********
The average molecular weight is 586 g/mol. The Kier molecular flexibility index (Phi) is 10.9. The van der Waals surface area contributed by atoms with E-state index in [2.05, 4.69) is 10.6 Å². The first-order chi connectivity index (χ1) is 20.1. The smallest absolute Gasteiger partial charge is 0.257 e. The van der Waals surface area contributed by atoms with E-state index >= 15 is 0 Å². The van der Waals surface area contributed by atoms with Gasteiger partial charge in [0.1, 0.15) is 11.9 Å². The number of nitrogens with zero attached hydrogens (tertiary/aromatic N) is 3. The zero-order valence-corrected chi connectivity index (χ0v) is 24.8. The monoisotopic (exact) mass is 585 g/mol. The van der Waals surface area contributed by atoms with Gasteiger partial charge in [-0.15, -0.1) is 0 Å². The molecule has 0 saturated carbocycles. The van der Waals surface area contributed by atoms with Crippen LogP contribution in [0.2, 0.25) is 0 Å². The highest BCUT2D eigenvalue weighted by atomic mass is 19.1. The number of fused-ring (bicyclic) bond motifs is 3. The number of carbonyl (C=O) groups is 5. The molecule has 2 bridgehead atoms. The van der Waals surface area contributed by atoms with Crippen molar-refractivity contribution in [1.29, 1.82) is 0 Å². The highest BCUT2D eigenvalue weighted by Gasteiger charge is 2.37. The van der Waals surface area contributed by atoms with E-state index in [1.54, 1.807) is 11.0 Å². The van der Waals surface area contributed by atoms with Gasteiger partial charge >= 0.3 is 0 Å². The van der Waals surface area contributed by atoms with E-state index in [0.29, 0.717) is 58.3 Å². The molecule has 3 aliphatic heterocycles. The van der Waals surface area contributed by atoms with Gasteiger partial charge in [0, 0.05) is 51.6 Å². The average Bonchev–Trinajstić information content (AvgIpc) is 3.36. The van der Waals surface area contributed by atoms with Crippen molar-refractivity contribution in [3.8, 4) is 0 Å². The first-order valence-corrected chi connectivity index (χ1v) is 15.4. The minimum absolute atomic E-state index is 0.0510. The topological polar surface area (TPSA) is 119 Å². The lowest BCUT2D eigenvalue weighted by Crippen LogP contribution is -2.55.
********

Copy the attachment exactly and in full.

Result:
The average molecular weight is 586 g/mol. The Kier molecular flexibility index (Phi) is 10.9. The van der Waals surface area contributed by atoms with E-state index in [2.05, 4.69) is 10.6 Å². The first-order chi connectivity index (χ1) is 20.1. The smallest absolute Gasteiger partial charge is 0.257 e. The van der Waals surface area contributed by atoms with E-state index >= 15 is 0 Å². The van der Waals surface area contributed by atoms with Gasteiger partial charge in [0.1, 0.15) is 11.9 Å². The number of nitrogens with zero attached hydrogens (tertiary/aromatic N) is 3. The zero-order valence-corrected chi connectivity index (χ0v) is 24.8. The monoisotopic (exact) mass is 585 g/mol. The van der Waals surface area contributed by atoms with Gasteiger partial charge in [-0.15, -0.1) is 0 Å². The molecule has 0 saturated carbocycles. The van der Waals surface area contributed by atoms with Crippen LogP contribution in [0.2, 0.25) is 0 Å². The highest BCUT2D eigenvalue weighted by atomic mass is 19.1. The number of fused-ring (bicyclic) bond motifs is 3. The number of carbonyl (C=O) groups is 5. The molecule has 2 bridgehead atoms. The van der Waals surface area contributed by atoms with Crippen molar-refractivity contribution in [1.29, 1.82) is 0 Å². The highest BCUT2D eigenvalue weighted by Gasteiger charge is 2.37. The van der Waals surface area contributed by atoms with E-state index in [1.54, 1.807) is 11.0 Å². The van der Waals surface area contributed by atoms with Gasteiger partial charge >= 0.3 is 0 Å². The van der Waals surface area contributed by atoms with E-state index in [0.29, 0.717) is 58.3 Å². The molecule has 3 aliphatic heterocycles. The van der Waals surface area contributed by atoms with Gasteiger partial charge in [0, 0.05) is 51.6 Å². The average Bonchev–Trinajstić information content (AvgIpc) is 3.36. The van der Waals surface area contributed by atoms with Crippen molar-refractivity contribution in [3.8, 4) is 0 Å². The first-order valence-corrected chi connectivity index (χ1v) is 15.4. The minimum absolute atomic E-state index is 0.0510. The topological polar surface area (TPSA) is 119 Å². The lowest BCUT2D eigenvalue weighted by Crippen LogP contribution is -2.55.